I am on a mission. And as long as you continue reading this, I’m taking you with me.
I am in the process of concocting a world-class theory. Namely, I want to show how to make essays splashier, yet still astute, with story-like structures.
I trust you won’t steal my idea.
Confession time: I stole the idea?from authors who made PowerPoints splashier with story-like structures. And you and I are now going to nail it with essays.
The problem? We might fail to find a way to unlock A+ story-telling in essay-writing. And your paper might get docked because we didn’t do our job.
But I’m serious about our mission. I dipped into my wallet with its pocket threads hanging on for dear life just to buy NVivo qualitative software. With NVivo, I aim to store and code our findings from these Creative Spark! articles. Yes, our findings.
So, let’s begin with your screenplay SUCKS! Not literally. I’m referring to the title of a book by William M. Akers.
Here’s the ugly truth (with Aker’s part bolded):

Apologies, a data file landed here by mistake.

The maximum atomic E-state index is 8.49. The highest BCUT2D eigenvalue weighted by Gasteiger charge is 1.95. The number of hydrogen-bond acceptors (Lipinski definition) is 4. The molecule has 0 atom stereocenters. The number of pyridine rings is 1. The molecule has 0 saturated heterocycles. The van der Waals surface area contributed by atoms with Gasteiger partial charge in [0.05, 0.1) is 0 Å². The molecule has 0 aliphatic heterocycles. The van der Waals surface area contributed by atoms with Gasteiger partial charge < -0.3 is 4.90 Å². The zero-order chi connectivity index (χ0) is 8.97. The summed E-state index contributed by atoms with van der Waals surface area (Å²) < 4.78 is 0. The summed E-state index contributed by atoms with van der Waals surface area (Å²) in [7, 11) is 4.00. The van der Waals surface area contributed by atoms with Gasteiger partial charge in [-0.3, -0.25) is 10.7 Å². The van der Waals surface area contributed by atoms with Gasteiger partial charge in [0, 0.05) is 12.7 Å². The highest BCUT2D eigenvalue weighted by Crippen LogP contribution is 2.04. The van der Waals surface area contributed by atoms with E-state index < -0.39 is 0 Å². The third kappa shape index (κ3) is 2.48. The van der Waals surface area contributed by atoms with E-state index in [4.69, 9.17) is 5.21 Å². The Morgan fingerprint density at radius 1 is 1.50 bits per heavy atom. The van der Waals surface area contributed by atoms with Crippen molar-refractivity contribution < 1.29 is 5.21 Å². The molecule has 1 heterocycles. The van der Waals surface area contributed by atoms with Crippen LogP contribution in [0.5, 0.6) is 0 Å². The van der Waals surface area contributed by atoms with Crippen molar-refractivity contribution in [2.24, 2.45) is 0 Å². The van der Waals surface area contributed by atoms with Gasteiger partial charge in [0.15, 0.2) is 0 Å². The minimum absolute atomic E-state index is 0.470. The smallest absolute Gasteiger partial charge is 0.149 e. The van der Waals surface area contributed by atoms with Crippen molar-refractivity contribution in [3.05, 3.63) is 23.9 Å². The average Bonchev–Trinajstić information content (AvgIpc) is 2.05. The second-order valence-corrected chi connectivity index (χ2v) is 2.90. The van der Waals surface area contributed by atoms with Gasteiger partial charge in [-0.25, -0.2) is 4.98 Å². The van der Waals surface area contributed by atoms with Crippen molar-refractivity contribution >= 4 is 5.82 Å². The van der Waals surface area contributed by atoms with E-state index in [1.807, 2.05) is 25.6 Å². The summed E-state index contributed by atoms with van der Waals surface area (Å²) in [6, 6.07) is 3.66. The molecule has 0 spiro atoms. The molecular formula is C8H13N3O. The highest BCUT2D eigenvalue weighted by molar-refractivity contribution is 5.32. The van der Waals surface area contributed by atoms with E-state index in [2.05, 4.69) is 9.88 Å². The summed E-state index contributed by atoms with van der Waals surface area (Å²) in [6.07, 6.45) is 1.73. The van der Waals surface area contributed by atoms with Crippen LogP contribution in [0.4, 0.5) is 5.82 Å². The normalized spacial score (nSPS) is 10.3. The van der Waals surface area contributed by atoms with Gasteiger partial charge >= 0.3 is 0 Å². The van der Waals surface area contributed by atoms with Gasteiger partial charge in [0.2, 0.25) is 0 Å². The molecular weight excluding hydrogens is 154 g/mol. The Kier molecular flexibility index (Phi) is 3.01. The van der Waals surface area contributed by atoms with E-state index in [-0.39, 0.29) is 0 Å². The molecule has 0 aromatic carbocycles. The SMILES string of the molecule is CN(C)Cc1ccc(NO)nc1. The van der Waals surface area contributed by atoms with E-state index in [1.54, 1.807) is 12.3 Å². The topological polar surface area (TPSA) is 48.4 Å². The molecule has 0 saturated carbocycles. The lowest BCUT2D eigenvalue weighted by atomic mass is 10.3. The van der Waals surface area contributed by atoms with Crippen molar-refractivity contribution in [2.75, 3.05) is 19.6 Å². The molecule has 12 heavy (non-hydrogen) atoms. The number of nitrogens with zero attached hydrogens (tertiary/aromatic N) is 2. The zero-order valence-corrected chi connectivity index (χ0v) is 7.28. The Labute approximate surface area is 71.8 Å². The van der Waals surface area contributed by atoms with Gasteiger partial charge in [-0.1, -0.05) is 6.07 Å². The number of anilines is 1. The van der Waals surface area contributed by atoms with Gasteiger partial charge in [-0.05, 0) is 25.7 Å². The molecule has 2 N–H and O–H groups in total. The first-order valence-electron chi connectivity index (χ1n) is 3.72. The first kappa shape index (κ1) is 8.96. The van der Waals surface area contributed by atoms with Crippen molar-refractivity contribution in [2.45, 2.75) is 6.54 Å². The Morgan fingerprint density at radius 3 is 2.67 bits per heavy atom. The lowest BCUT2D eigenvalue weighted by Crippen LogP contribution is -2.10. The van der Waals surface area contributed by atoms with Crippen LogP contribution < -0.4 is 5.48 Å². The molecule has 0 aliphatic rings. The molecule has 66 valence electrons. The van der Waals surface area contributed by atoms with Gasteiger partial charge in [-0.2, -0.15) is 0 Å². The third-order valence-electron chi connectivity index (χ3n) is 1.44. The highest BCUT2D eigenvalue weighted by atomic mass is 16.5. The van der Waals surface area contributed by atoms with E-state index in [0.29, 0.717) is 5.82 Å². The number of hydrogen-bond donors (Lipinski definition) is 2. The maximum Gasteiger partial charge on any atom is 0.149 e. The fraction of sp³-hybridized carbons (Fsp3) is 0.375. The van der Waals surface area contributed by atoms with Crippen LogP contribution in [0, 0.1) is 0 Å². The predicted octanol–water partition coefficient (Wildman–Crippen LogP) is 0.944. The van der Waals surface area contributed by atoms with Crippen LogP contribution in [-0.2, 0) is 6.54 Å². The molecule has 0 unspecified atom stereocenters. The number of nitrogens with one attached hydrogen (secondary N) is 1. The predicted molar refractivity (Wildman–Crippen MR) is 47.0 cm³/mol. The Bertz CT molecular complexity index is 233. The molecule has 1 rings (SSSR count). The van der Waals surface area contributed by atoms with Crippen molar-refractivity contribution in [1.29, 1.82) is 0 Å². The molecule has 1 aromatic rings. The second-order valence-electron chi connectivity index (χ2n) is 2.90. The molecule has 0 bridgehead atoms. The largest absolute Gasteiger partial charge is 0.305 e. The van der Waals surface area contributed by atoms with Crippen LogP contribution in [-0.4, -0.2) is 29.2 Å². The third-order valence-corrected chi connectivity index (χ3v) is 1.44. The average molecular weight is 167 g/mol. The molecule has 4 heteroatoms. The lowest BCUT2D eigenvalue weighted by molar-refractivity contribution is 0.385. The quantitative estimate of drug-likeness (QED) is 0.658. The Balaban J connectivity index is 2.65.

Agents will look no further than your first typo. Your prof, too, might, at best, just glance at your doc if you’ve got typos staring her down. Her hand might be doodling minus signs.
Producers itch to switch to the next screenplay within the first ten minutes. Your prof too might jot a poor grade by the end of your first page.
You need a polished script. For an A+, your prof demands a well-written, near-perfect document, free of errors.
Readers love white-space and clear ideas. Without clarity or with a single paragraph consuming the entire page, your paper grade will get docked. Break it up.
Steve Spielberg said to make your story idea less than twenty-five words. Make your thesis statement just as tight.
Write for the actor. Write for your prof or, better yet, the grade. If you write for the prof, see him as a job reference or a ticket into graduate studies.
Donald Barthelme said to write what you fear. Take your innermost fear and see if you can tie it into your essay topic. If you fear dying, write a topic that ties into someone dying. After all, feeling your fear pricks a hole into your prof’s pent-up energy.
So, now we’ve found a few nifty associations between essay-writing and story-telling. But our work’s not done: Coming up with a theory takes unkempt hair, wet armpit shirt-stains, and a budding ulcer from 5 A.M. Redbull O.D.’s.
We’ve only touched on the morning eye seep.
We have no central theme. We have no agent, no book contract. No school bully patting us on the back as we slip “the essay.”
We’re merely peeking through a magnifying glass, hoping to find the next solar eclipse.
But, at least we’ve begun our mission.